We Are Talking About Climate Change… again
Image by RJR
Nigel Summerley: It has been reported that tens of millions of people could be displaced as a result of climate change in the next decade. I think that’s worth repeating: tens of millions of people could soon have to move because of global warming. The UN’s human rights committee has recently ruled that it would be unlawful to force immigrants to go back to countries where their lives are threatened by the effects of climate change. But how is that likely to play out in reality – in a Trumpian age in which law, morality and doing the right thing seem increasingly ignored and irrelevant? Where on earth are we – and the planet – headed?
Rowena J Ronson: We are already in a process of great change; however, globally we are just starting to wake up to it. But we have always been evolving as a species and as a planet. Everything is speeding up and we are now headed for decades of extremes, I feel. Some are perceiving these times as a great awakening. We now have to start respecting Mother Earth, as we have no choice. Over the past few months I have felt really fearful for those who will lose their homes and their land. I think a lot of fear is to come, and all that comes with fear. What do you think?
NS: It seems we must be headed for a long period of extremes – if not catastrophes. Climate campaigners, typified by Greta Thunberg, are making the point as strongly as it can be made that we have no choice. But, sadly, the climate deniers and climate prevaricators continue to behave as though there IS a choice. I think you are right about fear – probably leading to panic and violence – becoming dominant. Humans tend to live in fear of losing their “security”, not appreciating that there is no real security. Mother Earth is beginning to teach us that lesson very seriously. But will we listen?
RJR: We are Mother Earth, we are nature, we are the planet and we are all connected. We are not separate from others, from the animals and plants that live here, or from the seasons, the elements and the ground beneath our feet. This needs to be brought into everyone’s consciousness. This consciousness is rising, so there is hope.
NS: I agree about this universal connection. All life is not only connected but it is all, surely, one immense whole. All humans are more than connected – they are all the same organism, with a few mostly superficial variations. If this is how it is, then it would make sense for humans to treat others as themselves – and to treat the planet and its resources with the deepest respect. Neither of these things are happening, though (since humans remain self-centred) – so, yes, something has to change in people’s awareness. There is some beginning of change, but I don’t see anything drastic enough happening in the next 12 years – which is when our window of opportunity looks like being closed. Individuals are making their own changes: going vegan, stopping flying, not using plastic bags etc… But it is the governments and multinationals that need to make changes. Is there really any hope of this happening?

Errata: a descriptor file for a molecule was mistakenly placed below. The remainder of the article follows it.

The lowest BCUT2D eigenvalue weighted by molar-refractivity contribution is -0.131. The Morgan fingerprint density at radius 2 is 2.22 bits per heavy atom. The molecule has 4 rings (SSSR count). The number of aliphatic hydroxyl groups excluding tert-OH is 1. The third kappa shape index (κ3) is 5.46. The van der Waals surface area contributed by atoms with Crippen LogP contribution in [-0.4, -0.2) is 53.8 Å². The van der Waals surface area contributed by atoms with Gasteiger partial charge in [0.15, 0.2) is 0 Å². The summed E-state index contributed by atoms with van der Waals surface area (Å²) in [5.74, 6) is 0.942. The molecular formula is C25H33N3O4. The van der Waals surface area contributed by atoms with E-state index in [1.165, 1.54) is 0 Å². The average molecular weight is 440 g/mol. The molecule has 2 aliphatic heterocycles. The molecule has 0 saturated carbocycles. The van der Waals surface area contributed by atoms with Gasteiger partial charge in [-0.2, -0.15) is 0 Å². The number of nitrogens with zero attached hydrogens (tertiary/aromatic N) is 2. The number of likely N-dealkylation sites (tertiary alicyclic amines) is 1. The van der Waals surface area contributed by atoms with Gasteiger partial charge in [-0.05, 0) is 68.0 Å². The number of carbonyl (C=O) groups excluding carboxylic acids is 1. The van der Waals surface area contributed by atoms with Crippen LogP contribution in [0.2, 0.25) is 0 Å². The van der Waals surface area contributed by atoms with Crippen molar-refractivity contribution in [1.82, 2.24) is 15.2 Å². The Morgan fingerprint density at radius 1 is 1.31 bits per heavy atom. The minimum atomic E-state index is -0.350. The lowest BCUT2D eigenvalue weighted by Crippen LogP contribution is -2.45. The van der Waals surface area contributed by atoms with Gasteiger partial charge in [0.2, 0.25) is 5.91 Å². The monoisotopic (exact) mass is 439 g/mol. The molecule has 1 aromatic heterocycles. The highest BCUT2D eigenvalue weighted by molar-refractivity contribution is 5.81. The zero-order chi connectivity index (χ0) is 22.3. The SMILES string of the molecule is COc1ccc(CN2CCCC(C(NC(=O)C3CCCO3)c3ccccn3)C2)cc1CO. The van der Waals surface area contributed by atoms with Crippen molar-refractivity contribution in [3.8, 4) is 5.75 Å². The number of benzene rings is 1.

RJR: I agree with all you are saying. Much like when working with addicts (and governments and multinationals are addicted to their way of thinking), our world will need to reach its own rock bottom before they will choose to let go of their pattern of behaviour and work on another vibration. We can live in hope, though, for sure.
NS: In the meantime, could a radical change in human consciousness take place? Could the energy that we call nature (or Mother Earth or the vital force or the universe) act upon us (assuming that we are open to that)? Could the next steps in the climate crisis be out of our hands – apart from our opening ourselves up to be radically different?
RJR: Some people would say that all of this is actually happening already. If you think about it, the part of us that is Mother Earth would not necessarily be describing this time as a crisis as such, unless we include the idea of a healing crisis as part of the story. What do you think?
NS: I think that it could well be regarded as a healing crisis. And yet, for Mother Earth, the current upheaval is not so much a crisis as a time of change – but then perhaps all time is a time of change for Mother Earth. And maybe that change IS acting through some people already. I would certainly see Greta Thunberg (and her blunt message for humanity) as a personification of mother nature; Greta is a true force of nature. The crisis is for humans, and it is up to them whether they want to do something about it; we know Mother Earth will continue with or without us. Fear seems to have gathered in strength, even since we began this dialogue: a killer flu is spreading from country to country; vast plagues of locusts are threatening to destroy the food security of much of eastern Africa; Greece is setting up a “wall” at sea to try to prevent any more immigrants getting to the Greek islands… All this is breeding fear. Can optimism spring even now from humans being radicalised (in a positive sense of that word)?
RJR: I don’t think we will achieve optimism for a long time. As I said previously, we have to hit rock bottom first – much like with addiction. We are a long way from that level of awareness.
NS: Sadly, I think that is the case. Politicians, on the whole, only go green when it improves their image; companies only go green when they see money in it; and perhaps “the people” will only go green when their homes and cars and cities are on fire or under water – and their children are starving. But we may be closer to that kind of transformation than we realise…
RJR: And then there is the question: what does “going green” really mean? Maybe our readers can contribute to this discussion. You are all welcome to do so.